How Do You Become A Credit Analyst?

"I am very into personal finance, and I think I could see myself helping others with it for a living. Especially with the economy the way it is, it seems like a really important job and something that would be worthwhile. I was thinking about becoming a credit analyst, specifically. A lot of people are really struggling nowadays. So I thought that must mean there is plenty of demand. And I’d be helping people to get what they need in life. How do I do it? Is there some kind of certification process, or do I need some kind of special degree?"

asked by Jane from Denver, CO

You are right that credit analyst is a growing field. This is faster than the average for all other occupations in the country. The reason the field is growing is that there is an increasing demand for products which require credit. Some geographic regions in particular are undeserved, and these areas are where you are going to find the most openings in the field.

You do need an accredited degree to become a credit analyst, but it does not specifically have to be a “credit analyst” degree (there is no such thing). You generally will want to aim to get a four-year degree, most likely in a related field like finance or business administration.

Whatever major you take, you will want to make sure that you get adequate training in the areas of knowledge which you will need to perform your job duties as a credit analyst. That means taking a lot of classes in accounting, mathematics, personal finance, and business.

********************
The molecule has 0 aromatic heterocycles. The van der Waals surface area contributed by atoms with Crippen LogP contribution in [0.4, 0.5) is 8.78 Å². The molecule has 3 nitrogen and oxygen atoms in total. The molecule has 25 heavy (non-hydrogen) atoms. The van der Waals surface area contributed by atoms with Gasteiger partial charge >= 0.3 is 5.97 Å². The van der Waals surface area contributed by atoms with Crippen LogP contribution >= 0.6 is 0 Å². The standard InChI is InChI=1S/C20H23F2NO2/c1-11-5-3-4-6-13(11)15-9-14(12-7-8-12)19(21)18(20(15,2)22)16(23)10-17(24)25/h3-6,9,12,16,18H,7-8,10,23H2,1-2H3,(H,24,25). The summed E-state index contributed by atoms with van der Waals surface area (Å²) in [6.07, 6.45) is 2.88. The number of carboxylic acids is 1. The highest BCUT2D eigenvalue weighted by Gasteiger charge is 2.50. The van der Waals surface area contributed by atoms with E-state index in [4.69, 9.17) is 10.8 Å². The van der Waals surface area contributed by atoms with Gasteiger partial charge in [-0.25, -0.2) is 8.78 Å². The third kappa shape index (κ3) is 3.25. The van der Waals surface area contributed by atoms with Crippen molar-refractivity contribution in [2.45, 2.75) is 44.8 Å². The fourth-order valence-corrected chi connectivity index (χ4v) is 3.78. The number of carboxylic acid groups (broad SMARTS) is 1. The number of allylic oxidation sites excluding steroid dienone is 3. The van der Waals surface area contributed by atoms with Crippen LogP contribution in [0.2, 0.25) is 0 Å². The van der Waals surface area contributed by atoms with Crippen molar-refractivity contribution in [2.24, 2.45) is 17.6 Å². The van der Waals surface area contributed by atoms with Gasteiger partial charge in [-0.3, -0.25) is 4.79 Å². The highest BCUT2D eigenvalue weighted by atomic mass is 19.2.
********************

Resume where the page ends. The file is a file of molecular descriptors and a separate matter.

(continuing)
While you are in college, it is a good idea to look for an internship at a bank or another institution where you can get hands-on work in the field. This work experience can add to your education and help you to focus your job search when you are preparing to graduate.

While the job of credit analyst is a growing one, there are a lot of other hopeful candidates who are aiming for the same profession you are. You will want to do all that you can to make yourself stand out competitively in your field.

This is also a job where you are going to have to demonstrate your expertise through your own personal life. If you apply for a job as a credit analyst and you have a poor to moderate credit rating yourself, it will look pretty dubious to the hiring manager. You will want to keep your own credit rating as high as you can. So make smart financial choices, take financial classes, earn your bachelor’s degree, and get an internship. Then apply for jobs in geographically targeted areas where demand is highest.

If you take those steps, you should have a great chance of becoming a credit analyst after college!

Career Spotlight: Credit Analyst

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